By Jaipreet Virdi, IHPST University of Toronto On March 21, 2010, the United States Health Care Reform Bill passed in Capitol Hill, voting to provide medical coverage to millions of uninsured Americans. The New York Times article emphasized how Democrats hailed the votes as “a historic advance in social justice, comparable to the establishment of Medicare and Social Security. They… Read more »
By Teresa Iacobelli Relocating to a new city can be exciting, but it can also be overwhelming. Recently I have made the move from Ottawa, Ontario to Brooklyn, New York, and in the short time that I have been here I have felt a slew of emotions ranging from awe to frustration. Living in a city of this size can… Read more »
Do the topics that we choose, as historians or aspiring historians, help accentuate the gap between the public and the academic?
By Adam Crymble Ever since burglars learned to perform effective aerial assaults, society has been in a downward spiral (see photo). It’s unsettling to know that someone can fly in, sneak down the chimney and make off with all your hard-earned space credits. Good thing at 122 years old, you’re now considered middle aged and have some time to recoup… Read more »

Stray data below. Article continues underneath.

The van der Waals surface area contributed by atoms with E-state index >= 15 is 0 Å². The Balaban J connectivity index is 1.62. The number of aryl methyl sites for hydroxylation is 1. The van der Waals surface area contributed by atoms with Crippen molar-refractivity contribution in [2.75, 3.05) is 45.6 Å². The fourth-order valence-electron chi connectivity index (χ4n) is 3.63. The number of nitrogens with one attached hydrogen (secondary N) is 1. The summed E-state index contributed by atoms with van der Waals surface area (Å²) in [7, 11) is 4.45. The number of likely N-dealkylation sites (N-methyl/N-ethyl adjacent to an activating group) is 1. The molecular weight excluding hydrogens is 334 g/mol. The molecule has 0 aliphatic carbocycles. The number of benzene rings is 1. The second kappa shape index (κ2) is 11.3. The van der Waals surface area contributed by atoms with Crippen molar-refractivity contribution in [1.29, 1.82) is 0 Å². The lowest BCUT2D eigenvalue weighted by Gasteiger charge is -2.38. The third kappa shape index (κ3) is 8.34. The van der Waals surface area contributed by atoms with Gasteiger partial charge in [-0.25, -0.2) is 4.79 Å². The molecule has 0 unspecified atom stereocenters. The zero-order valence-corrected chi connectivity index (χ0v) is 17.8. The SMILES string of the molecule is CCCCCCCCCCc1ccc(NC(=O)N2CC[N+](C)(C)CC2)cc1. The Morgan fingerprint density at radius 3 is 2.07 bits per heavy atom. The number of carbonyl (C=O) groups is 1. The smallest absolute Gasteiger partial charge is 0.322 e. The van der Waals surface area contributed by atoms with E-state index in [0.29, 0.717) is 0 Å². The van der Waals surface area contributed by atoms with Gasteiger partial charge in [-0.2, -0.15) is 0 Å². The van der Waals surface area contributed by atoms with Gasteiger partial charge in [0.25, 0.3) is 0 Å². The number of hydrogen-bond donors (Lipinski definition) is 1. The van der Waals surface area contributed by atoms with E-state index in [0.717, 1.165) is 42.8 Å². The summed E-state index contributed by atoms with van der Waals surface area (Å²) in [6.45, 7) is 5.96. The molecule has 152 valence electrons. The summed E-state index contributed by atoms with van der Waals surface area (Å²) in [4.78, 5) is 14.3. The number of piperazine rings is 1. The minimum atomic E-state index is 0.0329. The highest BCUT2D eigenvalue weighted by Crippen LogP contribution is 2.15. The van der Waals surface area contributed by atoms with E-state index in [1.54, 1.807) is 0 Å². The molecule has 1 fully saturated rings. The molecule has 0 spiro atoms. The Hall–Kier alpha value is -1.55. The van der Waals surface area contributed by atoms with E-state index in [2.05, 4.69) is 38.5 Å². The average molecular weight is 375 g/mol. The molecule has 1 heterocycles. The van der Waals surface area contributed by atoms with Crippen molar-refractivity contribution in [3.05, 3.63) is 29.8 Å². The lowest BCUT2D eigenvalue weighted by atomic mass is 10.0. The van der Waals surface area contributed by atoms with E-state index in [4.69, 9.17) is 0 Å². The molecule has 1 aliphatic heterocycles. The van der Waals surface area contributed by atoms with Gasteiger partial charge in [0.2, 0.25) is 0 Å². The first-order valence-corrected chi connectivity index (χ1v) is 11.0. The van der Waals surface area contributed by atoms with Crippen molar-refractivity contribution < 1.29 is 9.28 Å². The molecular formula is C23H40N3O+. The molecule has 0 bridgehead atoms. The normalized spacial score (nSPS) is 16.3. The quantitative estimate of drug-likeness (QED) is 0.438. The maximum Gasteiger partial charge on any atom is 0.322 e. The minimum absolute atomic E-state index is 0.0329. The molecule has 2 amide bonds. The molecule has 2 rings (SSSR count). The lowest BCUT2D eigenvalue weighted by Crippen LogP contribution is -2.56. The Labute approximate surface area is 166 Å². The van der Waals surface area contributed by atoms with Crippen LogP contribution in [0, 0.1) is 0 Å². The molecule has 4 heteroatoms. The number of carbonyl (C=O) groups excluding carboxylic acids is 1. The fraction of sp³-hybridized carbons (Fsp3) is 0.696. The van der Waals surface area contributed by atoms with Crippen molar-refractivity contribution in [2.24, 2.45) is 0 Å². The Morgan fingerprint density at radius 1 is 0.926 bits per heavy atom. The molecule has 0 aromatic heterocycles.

http://www.pbs.org/moyers/rss/media/BMJ-1331.mp3Podcast: Play in new window | DownloadBill Moyer, a PBS journalist and former aid in Lyndon Johnson’s White House, uses LBJ’s recorded phone calls to explore the history of the escalation of American forces in Vietnam. It is really interesting to hear LBJ struggle with a difficult situation and it is very timely as Barack Obama weighs his options in… Read more »